Canadian animator snapping at Pokemon's heels
BY LOUISE SURETTE
TORONTO - Hoping to ride the billion-dollar frenzy of the children's phenomenon Pokemon, Canada's largest producer of children's animation has nabbed the rights to the next hot Japanese television series.
Toronto-based Nelvana Limited announced on Thrusday the purchase of the North American television distribution and merchandising rights to a 70-episode Japanimation series called Cardcaptor.
Geared to girls between six and 11, Cardcaptor airs on hte Japanese television network NHK, and features a precocious girl named Niki, animated in a similar fashion to the recently popular Sailor Moon series for girls.
If it achieve anything close to the success of Pokemon - which is expected to generate more than $2 billion in revenue in North America this year - the Cardcaptor series could top the $1.5 billion mark in 2000. That's when the trading cards, merchandise, collectibles and a TV series arrive, company officials said.
Michael Hirsh, Nelvana's co-chief executive officer, says that because of the popularity of Pokemon and the attention is has caused in hte market, there was intense bidding for Cardcaptor - owned by Kodansha, a Japanese multi-media publisher.
Financial terms were not disclosed but the company said it would retain 100 per cent of all broadcast license fees and will act as U.S. and Canadian merchandise licensing agent for Cardcaptor.
"We are hopeful that we can build it into a sucessful brand in North America," Hrish says.
"It is premature to guess or estimate how big this will be but we think it has a lot of the important elements and there is a clear niche in the market place."
The Japanese sensation Pokemon, a group of 150 colourful cartoon characters each with its own name and personality and special powers, is directed primarily at preteen boys. But Cardcaptor will be for girls.
The show uses a deck of magical cards as the basis for adventures by Niki and her sidekick Kero. Licensing rights for the Pokemon series are owned by the American company, 4 Kids Entertainment, which had 90 licensing agreements with manufacturers of toy, computer games, cards and books.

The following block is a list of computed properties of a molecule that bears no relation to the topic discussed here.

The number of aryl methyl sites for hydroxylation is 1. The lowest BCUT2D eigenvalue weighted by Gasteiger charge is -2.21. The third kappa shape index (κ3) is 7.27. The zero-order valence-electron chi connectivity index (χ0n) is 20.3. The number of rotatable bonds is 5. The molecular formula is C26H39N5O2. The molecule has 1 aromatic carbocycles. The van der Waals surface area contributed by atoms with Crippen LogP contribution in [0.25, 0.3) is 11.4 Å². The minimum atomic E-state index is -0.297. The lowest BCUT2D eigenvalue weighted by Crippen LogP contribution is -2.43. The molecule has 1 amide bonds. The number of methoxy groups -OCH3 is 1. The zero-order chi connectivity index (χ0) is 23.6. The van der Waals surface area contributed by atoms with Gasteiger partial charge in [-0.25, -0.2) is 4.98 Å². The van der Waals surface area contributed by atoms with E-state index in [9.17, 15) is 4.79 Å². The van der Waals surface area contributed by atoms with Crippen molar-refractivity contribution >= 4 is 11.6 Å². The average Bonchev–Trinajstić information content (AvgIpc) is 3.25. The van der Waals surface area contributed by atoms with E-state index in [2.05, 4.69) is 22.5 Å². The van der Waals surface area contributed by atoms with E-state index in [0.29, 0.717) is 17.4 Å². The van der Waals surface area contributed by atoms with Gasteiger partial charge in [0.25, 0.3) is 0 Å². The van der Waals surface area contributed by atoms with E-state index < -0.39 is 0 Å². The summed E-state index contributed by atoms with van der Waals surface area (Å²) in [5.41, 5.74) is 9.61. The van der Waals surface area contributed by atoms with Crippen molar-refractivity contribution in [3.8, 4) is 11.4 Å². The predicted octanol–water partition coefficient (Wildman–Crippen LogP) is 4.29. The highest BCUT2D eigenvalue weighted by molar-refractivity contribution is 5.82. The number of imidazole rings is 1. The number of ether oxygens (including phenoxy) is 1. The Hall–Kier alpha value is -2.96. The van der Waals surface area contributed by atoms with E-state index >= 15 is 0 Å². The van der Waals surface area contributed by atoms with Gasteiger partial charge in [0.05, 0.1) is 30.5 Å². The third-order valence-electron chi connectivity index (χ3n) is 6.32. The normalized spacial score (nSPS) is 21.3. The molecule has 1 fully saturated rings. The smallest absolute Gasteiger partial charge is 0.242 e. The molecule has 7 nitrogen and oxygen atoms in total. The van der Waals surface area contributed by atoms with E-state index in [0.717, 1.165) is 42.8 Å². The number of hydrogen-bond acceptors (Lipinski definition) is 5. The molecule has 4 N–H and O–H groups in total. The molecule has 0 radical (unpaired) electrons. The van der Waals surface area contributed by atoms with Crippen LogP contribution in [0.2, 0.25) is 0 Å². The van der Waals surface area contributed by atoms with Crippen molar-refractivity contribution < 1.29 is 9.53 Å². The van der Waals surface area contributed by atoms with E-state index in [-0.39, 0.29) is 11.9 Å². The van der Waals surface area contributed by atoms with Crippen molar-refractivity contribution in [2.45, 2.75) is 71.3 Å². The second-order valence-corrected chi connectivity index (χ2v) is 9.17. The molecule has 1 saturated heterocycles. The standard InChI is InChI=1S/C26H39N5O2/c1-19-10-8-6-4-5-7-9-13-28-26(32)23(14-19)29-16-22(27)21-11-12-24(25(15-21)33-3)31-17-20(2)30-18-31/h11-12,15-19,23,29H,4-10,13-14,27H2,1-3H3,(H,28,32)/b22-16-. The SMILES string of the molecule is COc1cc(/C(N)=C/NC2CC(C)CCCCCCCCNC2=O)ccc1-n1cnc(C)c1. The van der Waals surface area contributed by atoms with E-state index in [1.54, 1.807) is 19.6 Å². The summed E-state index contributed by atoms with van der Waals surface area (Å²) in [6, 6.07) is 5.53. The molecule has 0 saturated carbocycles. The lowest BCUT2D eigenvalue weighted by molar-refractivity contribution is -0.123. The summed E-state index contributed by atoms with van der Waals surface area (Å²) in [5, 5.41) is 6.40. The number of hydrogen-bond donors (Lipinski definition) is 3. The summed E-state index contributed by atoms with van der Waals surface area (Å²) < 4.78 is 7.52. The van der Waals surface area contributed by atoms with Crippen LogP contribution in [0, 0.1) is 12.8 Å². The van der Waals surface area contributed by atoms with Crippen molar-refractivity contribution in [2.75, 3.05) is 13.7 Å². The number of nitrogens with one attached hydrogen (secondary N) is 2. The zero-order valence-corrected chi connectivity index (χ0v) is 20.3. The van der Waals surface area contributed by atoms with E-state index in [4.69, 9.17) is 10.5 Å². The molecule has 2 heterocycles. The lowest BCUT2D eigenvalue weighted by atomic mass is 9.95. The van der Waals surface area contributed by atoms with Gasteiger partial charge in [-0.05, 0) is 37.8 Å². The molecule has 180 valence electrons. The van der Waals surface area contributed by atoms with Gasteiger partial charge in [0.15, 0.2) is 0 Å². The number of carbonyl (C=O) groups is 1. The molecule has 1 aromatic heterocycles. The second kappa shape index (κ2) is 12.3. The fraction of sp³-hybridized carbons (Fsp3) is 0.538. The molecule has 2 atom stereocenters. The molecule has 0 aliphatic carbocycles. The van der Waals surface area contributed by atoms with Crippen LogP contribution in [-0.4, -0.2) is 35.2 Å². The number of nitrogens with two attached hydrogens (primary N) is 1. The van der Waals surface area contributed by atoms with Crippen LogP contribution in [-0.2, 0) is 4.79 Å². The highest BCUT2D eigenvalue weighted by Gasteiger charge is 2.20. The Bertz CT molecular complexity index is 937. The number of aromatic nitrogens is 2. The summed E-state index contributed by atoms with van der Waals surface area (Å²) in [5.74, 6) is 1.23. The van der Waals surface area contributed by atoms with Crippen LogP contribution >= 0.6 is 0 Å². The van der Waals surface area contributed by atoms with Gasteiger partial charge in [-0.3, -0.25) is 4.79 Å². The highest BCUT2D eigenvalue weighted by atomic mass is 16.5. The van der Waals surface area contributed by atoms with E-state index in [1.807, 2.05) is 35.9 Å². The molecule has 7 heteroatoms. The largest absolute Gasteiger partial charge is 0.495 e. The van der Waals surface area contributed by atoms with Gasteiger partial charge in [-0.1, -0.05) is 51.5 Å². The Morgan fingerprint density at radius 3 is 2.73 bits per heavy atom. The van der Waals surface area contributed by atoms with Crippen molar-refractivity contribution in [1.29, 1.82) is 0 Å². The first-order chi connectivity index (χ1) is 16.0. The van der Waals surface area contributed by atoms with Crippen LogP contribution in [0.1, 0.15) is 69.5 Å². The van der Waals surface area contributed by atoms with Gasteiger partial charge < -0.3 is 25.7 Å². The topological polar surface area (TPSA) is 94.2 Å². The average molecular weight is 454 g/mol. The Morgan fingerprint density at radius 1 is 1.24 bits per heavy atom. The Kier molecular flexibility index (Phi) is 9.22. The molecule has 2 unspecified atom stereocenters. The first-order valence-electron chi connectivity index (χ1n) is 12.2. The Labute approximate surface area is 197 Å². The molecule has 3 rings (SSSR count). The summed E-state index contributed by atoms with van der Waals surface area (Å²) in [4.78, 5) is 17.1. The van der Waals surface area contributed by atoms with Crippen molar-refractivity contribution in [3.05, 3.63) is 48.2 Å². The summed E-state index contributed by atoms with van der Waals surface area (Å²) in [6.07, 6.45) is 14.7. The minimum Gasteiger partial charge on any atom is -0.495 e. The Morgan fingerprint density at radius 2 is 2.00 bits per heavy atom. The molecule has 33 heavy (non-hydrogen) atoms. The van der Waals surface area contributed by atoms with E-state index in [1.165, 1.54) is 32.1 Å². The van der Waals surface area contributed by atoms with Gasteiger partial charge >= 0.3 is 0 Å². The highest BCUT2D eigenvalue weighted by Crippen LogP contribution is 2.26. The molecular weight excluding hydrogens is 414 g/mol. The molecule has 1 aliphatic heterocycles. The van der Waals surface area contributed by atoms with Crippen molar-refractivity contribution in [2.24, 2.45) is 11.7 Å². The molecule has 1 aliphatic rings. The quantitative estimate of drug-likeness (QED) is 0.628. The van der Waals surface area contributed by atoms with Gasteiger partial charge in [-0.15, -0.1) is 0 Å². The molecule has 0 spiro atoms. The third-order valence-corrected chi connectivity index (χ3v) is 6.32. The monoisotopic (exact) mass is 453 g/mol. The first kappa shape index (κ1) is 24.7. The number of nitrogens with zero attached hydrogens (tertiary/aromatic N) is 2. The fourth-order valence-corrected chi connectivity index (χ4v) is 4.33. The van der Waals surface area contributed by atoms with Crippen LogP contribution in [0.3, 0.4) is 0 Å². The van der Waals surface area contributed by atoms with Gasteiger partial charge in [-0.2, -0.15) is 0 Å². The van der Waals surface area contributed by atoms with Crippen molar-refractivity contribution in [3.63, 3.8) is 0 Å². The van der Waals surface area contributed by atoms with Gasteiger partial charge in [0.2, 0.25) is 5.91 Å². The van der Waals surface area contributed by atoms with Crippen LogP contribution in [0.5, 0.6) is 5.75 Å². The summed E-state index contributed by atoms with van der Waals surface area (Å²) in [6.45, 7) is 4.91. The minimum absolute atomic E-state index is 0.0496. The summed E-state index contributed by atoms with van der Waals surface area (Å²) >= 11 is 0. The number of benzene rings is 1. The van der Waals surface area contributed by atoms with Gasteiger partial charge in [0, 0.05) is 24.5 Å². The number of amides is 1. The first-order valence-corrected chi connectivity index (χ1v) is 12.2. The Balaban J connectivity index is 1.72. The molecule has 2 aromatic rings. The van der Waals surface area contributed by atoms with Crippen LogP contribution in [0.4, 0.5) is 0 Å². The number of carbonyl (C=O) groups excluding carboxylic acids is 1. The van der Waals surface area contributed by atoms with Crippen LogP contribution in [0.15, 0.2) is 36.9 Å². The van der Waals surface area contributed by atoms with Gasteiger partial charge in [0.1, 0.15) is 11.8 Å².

Although the merchandise is relatively new in Canada, Pokemon products have topped more than $6-billion in Japanese sales.
But just because the Pokemon series has done well doesn't necessarily mean another similar one will, says Karen Fisman, an entertainment and broadcast analyst with First Marathon Securities.
"If one thing works it doesn't mean the next thing that is like the first thing is going to work," she says."
"If there is a formula you are trying to copy, sometimes you are doomed to failure. They are also dealing with kids, where by one day something is hot and the next it's not."
Nelvana will have a deal with a merchandising company before choosing a U.S. broadcast window to target, Fisman says.
"Nelvana is already in discussion with toy companies because it has already been on the air in Japan and done very well.
"In conjunction with the toy company, it will then chose a network which will probably work very well for them," she says."
But ultimately the sucess of merchandising will be driving be the sucess of the television series."
Hirsh says generally products that are promoted through a television show are more sucessful than generic products.
"If you have a merchandising line based on a successful television show then the characters become important to the children and they want it in their environment as a T-shirt or a toy of something like that."
The Calgary Herald, July 1999
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